Mr Raab announced that hundreds more victims of rape and modern slavery will be able to give their evidence in advance via video to spare them the trauma of going to court. It has been piloted in seven courts and will be extended to a further five as a precursor to a potential national roll-out.
Known as Section 28, the measure allows victims – subject to a successful application to the court – to have their cross-examination pre-recorded earlier in the process and outside of the live trial. It can also help them move on once they have done it without further delays before a court hearing.
“I want to give all victims the confidence to come forward. It isn’t just the right thing to do. The more victims report what they’ve suffered, the more criminals we catch,” said Mr Raab.
The provision will be introduced to Crown Courts in York, Grimsby, Hull, Bradford and Teesside in the coming weeks as part of a phased national rollout. It is already available at Liverpool, Leeds, Kingston-Upon-Thames, Harrow, Isleworth, Wood Green and Durham Crown Courts.
Funding for victim support
The Ministry of Justice (MoJ) also announced a £440 million three-year package for victim support services, to move away from a one-year model that charities and organizations said has made it difficult for them to plan and recruit staff.
The money will fund emotional, practical and therapeutic support for victims of crime such as women and girls affected by domestic abuse.
Ms Hunt said that nine months after the Government launched its rape review to increase prosecution rates, “too many victims are still being let down. In some areas of the country progress is being made but in many, many others we need to do better.
“These local scorecards provide new data about how cases are handled and will allow everyone to see how the criminal justice system in their area is performing and hold it to account.
“Prosecution rates for rape have to go up. Giving everyone access to this data, on a local level, will be part of making sure they do.”
It came as the National Audit Office warned that the Government’s plan to hire 20,000 new police officers by 2023 will “exacerbate pressure” on a criminal justice system which is “already under strain”.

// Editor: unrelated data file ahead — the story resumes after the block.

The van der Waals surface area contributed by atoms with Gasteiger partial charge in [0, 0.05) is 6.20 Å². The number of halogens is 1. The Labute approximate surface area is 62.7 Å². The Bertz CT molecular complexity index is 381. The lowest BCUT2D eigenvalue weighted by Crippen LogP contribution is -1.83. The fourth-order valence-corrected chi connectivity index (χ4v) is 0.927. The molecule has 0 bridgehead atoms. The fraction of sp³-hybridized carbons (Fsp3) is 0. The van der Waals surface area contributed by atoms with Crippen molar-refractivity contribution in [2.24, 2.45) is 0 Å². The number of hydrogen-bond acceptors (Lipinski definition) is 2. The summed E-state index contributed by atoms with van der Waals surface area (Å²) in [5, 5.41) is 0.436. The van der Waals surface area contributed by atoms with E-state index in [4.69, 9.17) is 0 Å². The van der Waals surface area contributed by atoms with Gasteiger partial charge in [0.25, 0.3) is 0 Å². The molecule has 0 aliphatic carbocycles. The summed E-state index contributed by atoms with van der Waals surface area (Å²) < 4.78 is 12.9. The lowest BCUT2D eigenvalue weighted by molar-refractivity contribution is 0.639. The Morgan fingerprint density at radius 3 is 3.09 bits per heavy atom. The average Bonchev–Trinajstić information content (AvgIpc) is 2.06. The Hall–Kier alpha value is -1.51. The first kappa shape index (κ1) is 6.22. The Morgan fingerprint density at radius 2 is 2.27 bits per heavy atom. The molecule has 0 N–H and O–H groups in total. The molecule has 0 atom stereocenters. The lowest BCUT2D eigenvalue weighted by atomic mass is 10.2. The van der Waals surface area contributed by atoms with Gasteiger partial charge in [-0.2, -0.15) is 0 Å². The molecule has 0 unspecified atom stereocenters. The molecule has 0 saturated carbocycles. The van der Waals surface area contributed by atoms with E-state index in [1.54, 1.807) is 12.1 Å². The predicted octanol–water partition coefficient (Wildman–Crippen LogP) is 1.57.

We will deliver justice for more victims
By Dominic Raab, Deputy Prime Minister and Justice Secretary
When Emily Hunt went to the police to report an allegation of rape, she was made to feel like she was under investigation.
She had to give up her clothes, despite having nothing else to wear. She was asked to hand over her phone, with little explanation of why. Emily was offered scant support, and the criminal justice system added to her trauma from her at each stage.
No victim should be made to feel that way. Too many victims are being let down by the system. I’m determined to put that right – and have asked Emily to advise us, so we can do much better.
It’s appalling that three in five victims don’t report crimes they suffer, and a third pull out of prosecutions before they see justice done.
I want to give all victims the confidence to come forward. It isn’t just the right thing to do. The more victims report what they’ve suffered, the more criminals we catch.
So, today, I’m announcing three concrete measures to bolster the system and deliver justice for more victims.
First, we are publishing the first local criminal justice and rape scorecards. Scorecards help us to shine a light on different parts of the justice system enabling us and local leaders to learn from, and spread, best practice.
Second, we are rolling out pre-recorded evidence for rape victims in the North East – part of a national rollout to all Crown Courts. Pre-recording can spare victims the order of giving evidence under the glare of a live courtroom, protect victims and help drive up successful prosecutions.
Third, we are announcing a massive £440 million package of support for victims over the next three years, to fund services like the Beacon Safeguarding Hub in Hatfield, which I visited this week. I met Beacon’s inspiring staff, who support victims as they take their case to court so that more stay engaged in the process and the culprits don’t get away with their crimes.
As Justice Secretary, this is my top priority. We’re taking action to make our justice system work better for victims, protect the public – and build back a safer, stronger, and fairer society after the pandemic.
George Holan is chief editor at Plainsmen Post and has articles published in many notable publications in the last decade.